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Sex prevalence of major congenital anomalies in the United Kingdom: a national population-based study and international comparison meta-analysis.

Sokal, R and Tata, LJ and Fleming, KM (2014) Sex prevalence of major congenital anomalies in the United Kingdom: a national population-based study and international comparison meta-analysis. Birth Defects Research Part A: Clinical and Molecular Teratology, 100 (2). pp. 79-91. ISSN 1542-0760

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Abstract

BACKGROUND: The aim of this study was to assess sex differences in major congenital anomaly (CA) diagnoses within a national population sample; to examine the influence of sociodemographic and maternal factors on these risks; and to conduct a meta-analysis using estimates from other population-based studies. METHODS: We conducted a population-based study in a United Kingdom research database of prospectively collected primary care data (The Health Improvement Network) including children born 1990 to 2009 (n = 794,169) and identified major CA diagnoses using EUROCAT (European Surveillance of Congenital Anomalies) classification. Prevalence ratios (PR) were used to estimate the risk of CA in males compared with females for any CA, system-specific subgroups and specific CA diagnoses. In a subpopulation of children whose medical records were linked to their mothers', we assessed the effect of adjusting for sociodemographic and maternal factors on sex odds ratios. PRs were pooled with measures from previously published studies. RESULTS: The prevalence of any CA was 307/10,000 in males (95% CI, 302-313) and 243/10,000 in females (95% CI, 238-248). Overall the risk of any CA was 26% greater in males (PR (male: female) 1.26, 95% CI, 1.23-1.30) however there was considerable variation across specific diagnoses. The magnitude and direction of risk did not change for any specific CA upon adjustment for sociodemographic and maternal factors. Our PRs were highly consistent with those from previous studies. CONCLUSION: The overall risk of CA is greater in males than females, although this masked substantial variation by specific diagnoses. Sociodemographic and maternal factors do not appear to affect these risks.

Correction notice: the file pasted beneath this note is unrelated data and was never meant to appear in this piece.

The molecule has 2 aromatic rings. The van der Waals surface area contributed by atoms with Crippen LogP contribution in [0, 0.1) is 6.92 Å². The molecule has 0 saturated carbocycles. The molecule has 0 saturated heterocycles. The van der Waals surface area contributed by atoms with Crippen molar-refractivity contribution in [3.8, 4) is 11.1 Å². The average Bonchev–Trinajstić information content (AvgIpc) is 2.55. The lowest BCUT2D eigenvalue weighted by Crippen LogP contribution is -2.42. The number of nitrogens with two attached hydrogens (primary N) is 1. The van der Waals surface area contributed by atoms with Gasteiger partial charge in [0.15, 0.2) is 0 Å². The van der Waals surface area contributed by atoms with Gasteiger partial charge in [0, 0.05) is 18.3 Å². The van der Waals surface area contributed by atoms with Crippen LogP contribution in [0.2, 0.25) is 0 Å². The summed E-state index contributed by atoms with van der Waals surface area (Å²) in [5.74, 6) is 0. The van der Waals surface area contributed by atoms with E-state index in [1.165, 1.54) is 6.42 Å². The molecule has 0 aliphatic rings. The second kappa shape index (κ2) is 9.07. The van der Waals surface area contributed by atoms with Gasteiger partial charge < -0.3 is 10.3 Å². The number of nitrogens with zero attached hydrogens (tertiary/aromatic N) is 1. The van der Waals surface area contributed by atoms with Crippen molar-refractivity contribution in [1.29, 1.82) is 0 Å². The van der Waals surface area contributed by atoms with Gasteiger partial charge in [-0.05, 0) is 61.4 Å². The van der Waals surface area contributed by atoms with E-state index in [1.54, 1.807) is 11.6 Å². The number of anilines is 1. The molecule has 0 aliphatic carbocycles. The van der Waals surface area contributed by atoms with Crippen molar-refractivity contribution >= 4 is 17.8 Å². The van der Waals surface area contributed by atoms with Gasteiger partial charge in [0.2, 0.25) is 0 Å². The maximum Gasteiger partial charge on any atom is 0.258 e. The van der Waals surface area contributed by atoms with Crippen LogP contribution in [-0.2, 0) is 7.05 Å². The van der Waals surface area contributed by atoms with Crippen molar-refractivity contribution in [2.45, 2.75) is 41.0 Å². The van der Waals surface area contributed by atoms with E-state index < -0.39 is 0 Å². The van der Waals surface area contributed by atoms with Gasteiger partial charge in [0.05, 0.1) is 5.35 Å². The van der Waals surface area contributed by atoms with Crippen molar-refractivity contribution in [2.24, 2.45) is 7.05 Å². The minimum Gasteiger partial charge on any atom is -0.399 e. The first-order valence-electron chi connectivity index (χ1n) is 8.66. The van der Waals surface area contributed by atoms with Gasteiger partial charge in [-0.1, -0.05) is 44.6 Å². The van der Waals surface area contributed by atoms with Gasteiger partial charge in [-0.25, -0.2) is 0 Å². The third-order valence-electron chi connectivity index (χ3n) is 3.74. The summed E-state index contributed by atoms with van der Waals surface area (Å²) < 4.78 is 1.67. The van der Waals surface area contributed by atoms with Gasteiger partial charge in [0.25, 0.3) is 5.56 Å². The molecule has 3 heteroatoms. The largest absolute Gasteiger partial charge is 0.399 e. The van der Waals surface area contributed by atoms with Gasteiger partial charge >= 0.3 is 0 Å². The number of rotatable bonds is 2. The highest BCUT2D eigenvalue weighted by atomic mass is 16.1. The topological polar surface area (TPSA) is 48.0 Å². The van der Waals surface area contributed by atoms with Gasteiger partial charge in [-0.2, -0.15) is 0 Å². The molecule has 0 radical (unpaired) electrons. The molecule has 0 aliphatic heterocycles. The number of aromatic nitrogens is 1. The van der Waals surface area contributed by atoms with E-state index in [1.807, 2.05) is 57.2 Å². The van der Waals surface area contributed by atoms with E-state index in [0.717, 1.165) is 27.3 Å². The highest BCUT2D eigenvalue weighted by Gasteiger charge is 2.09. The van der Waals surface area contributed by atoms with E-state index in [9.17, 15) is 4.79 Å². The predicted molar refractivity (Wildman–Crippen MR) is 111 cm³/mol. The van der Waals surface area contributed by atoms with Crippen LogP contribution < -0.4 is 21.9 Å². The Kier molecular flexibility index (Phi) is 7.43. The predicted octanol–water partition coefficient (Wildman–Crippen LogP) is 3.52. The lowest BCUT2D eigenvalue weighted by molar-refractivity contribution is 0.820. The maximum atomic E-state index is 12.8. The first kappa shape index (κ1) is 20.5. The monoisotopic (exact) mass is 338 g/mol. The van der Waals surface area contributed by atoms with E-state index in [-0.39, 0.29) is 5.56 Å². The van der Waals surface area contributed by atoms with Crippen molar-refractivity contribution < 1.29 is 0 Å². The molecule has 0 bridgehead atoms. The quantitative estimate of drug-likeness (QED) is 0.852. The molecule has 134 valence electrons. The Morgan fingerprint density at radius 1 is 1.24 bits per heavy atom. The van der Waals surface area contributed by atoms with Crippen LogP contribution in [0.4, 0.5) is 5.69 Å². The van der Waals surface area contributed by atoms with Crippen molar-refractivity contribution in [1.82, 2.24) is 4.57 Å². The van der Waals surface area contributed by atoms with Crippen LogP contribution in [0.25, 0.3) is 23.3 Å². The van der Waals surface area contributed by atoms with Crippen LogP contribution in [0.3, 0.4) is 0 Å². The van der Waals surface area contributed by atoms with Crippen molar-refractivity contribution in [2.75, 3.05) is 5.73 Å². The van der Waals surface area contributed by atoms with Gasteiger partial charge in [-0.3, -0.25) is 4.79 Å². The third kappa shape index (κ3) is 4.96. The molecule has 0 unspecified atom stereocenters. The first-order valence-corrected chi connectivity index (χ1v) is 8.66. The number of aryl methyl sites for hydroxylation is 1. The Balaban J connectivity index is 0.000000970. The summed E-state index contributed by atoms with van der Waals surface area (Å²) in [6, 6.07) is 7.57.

Item Type: Article
Uncontrolled Keywords: 1114 Paediatrics And Reproductive Medicine
Subjects: R Medicine > RG Gynecology and obstetrics
R Medicine > RJ Pediatrics
Divisions: Public Health Institute
Publisher: Wiley
Related URLs:
Date Deposited: 19 May 2016 09:52
Last Modified: 11 Sep 2017 19:03
DOI or Identification number: 10.1002/bdra.23218
URI: http://researchonline.ljmu.ac.uk/id/eprint/3620

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